DIRECTOR: Isao Takahata CAST: Aki Asakura, Yukiji Asaoka, Takeo Chii, Isao Hashizume, Takaya Kamikawa, Hikaru Ijûin, Kengo Kôra, Tomoko Tabata, Atsuko, Takahata, Shinosuke Tatekawa, Shichinosuke Nakamura
- Academy Awards
- Best Animated Feature Film
- Acting – 6 out of 10
- It’s probably not fair to be rating this as it’s an animated film in a different language. But I’ve noticed something about animated films in a different language, and it’s that the acting seems much more mechanical and clunky. And this one wasn’t any different. Also, and this is a problem specific with Japanese animated films, the children are always incredibly loud and obnoxious.
- Animation – 6 out of 10
- The animation really is beautiful in this film, but I have never been a fan of minimalist animation. It seems lazy and unfinished to me. Plus, I don’t like the jagged chaos of Japanese animation (ie, when Princess Kaguya is running away from her would-be suitors).
- Musical Score & Sound Editing – 10 out of 10
- Now I really, really loved the musical score, especially the song that the moon people played when they were coming to collect Princess Kaguya at the end.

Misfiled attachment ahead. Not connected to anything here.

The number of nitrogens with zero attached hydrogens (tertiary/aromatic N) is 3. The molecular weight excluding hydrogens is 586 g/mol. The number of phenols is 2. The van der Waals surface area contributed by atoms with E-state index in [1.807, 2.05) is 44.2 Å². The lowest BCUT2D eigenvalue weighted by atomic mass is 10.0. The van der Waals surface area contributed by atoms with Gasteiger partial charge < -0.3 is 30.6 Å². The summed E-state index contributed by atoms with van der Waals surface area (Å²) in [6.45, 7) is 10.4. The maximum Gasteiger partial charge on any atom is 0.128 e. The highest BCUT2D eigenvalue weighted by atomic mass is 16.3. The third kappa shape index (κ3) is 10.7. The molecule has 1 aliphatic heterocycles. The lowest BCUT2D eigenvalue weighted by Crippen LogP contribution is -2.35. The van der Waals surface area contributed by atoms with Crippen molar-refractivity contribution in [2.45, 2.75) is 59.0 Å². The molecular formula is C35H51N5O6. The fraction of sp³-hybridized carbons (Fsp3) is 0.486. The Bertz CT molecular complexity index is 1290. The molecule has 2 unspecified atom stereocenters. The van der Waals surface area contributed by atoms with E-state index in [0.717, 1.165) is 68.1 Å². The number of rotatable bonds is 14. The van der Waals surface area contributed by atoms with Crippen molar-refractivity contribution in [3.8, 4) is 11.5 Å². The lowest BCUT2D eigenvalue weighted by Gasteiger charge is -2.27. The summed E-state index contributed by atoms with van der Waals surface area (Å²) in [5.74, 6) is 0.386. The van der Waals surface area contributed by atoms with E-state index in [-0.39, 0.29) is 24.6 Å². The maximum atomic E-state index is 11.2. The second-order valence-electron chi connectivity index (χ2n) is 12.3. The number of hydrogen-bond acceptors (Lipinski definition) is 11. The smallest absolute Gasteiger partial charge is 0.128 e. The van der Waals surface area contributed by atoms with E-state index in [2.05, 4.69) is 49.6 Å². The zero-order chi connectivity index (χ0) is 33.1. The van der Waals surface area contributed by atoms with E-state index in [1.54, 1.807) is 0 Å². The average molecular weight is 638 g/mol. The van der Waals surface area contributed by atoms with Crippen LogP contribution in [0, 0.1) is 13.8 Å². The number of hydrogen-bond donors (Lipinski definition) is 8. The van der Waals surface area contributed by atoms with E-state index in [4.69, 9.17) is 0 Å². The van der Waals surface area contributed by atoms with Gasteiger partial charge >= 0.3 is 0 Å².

- Plot/Story – 1 out of 10
- A bamboo cutter finds a sprite in a bamboo stalk and together, with his wife, raises her as their daughter. But a village life is not good enough for their daughter. So, using gold and the finest cloths (that were also found in bamboo stalks) he builds his daughter a palace in the capital. He then plots to marry her off to any of the wealthiest and most powerful men in the kingdom. However, Princess Kaguya refuses them all, because they see her as only an object. Finally, when the Emperor himself demands her hand in marriage (but really to be one of his many concubines), she refuses him as well. But the Emperor won’t take “No” for an answer and imposes himself up her, embracing her. At that moment, she pleas to the moon people to take her back. And so they do, though then she realises that she doesn’t want to leave.
- At first, I thought that this was a film about a woman standing up against a patriarchal society, and that it was a lesson to men to not treat women as objects. However, the tagline of this film is “A Princess’s Crime and Punishment”. What exactly was her crime? Her punishment is obviously being taken back by the moon people, but what exactly was her crime? Refusing men left and right, because she didn’t want to be objectified. That is what her crime was. So, the moral of this story turns out not to be about teaching boys not to objectify women, but rather teaching girls that they must, by law, obey men.
- Time – 5 out of 10
- There’s no reason this needed to be two hours long, especially since it took an hour to even get anywhere.
- Grandiosity vs. Humility – 7 out of 10
- It didn’t really seem to be too grandiose.